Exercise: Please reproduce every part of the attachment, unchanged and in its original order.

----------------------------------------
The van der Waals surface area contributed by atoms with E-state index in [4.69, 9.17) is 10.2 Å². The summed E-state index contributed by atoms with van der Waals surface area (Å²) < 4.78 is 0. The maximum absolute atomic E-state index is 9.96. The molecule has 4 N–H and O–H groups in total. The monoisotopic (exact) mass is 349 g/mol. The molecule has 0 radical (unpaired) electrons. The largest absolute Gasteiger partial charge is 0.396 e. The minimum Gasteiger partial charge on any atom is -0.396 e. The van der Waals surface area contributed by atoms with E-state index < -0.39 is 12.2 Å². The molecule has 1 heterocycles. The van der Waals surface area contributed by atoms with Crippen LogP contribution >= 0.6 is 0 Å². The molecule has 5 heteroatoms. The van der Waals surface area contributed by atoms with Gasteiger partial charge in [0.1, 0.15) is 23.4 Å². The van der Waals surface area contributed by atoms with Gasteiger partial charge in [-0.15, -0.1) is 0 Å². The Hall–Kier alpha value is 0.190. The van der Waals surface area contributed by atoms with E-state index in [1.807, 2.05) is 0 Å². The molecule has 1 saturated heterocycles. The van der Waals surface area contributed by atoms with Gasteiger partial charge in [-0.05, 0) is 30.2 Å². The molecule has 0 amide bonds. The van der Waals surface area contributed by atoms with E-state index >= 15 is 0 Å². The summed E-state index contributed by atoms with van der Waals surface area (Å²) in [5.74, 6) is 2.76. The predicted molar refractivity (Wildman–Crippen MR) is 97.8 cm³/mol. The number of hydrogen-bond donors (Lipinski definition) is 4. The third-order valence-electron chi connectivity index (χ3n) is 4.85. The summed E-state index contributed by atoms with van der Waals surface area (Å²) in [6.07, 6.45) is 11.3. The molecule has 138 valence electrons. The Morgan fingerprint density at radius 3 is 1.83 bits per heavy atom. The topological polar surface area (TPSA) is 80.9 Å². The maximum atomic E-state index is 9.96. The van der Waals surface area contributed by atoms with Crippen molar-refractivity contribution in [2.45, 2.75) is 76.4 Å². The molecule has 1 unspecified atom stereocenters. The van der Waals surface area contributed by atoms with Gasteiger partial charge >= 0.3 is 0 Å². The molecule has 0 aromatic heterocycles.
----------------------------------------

The van der Waals surface area contributed by atoms with E-state index in [4.69, 9.17) is 10.2 Å². The summed E-state index contributed by atoms with van der Waals surface area (Å²) < 4.78 is 0. The maximum absolute atomic E-state index is 9.96. The molecule has 4 N–H and O–H groups in total. The monoisotopic (exact) mass is 349 g/mol. The molecule has 0 radical (unpaired) electrons. The largest absolute Gasteiger partial charge is 0.396 e. The minimum Gasteiger partial charge on any atom is -0.396 e. The van der Waals surface area contributed by atoms with E-state index < -0.39 is 12.2 Å². The molecule has 1 heterocycles. The van der Waals surface area contributed by atoms with Crippen LogP contribution >= 0.6 is 0 Å². The molecule has 5 heteroatoms. The van der Waals surface area contributed by atoms with Gasteiger partial charge in [0.1, 0.15) is 23.4 Å². The van der Waals surface area contributed by atoms with Gasteiger partial charge in [-0.15, -0.1) is 0 Å². The Hall–Kier alpha value is 0.190. The van der Waals surface area contributed by atoms with E-state index in [1.807, 2.05) is 0 Å². The molecule has 1 saturated heterocycles. The van der Waals surface area contributed by atoms with Gasteiger partial charge in [-0.05, 0) is 30.2 Å². The molecule has 0 amide bonds. The van der Waals surface area contributed by atoms with E-state index >= 15 is 0 Å². The summed E-state index contributed by atoms with van der Waals surface area (Å²) in [5.74, 6) is 2.76. The predicted molar refractivity (Wildman–Crippen MR) is 97.8 cm³/mol. The number of hydrogen-bond donors (Lipinski definition) is 4. The third-order valence-electron chi connectivity index (χ3n) is 4.85. The summed E-state index contributed by atoms with van der Waals surface area (Å²) in [6.07, 6.45) is 11.3. The molecule has 138 valence electrons. The Morgan fingerprint density at radius 3 is 1.83 bits per heavy atom. The topological polar surface area (TPSA) is 80.9 Å². The maximum atomic E-state index is 9.96. The van der Waals surface area contributed by atoms with Crippen molar-refractivity contribution in [2.45, 2.75) is 76.4 Å². The molecule has 1 unspecified atom stereocenters. The van der Waals surface area contributed by atoms with Gasteiger partial charge >= 0.3 is 0 Å². The molecule has 0 aromatic heterocycles.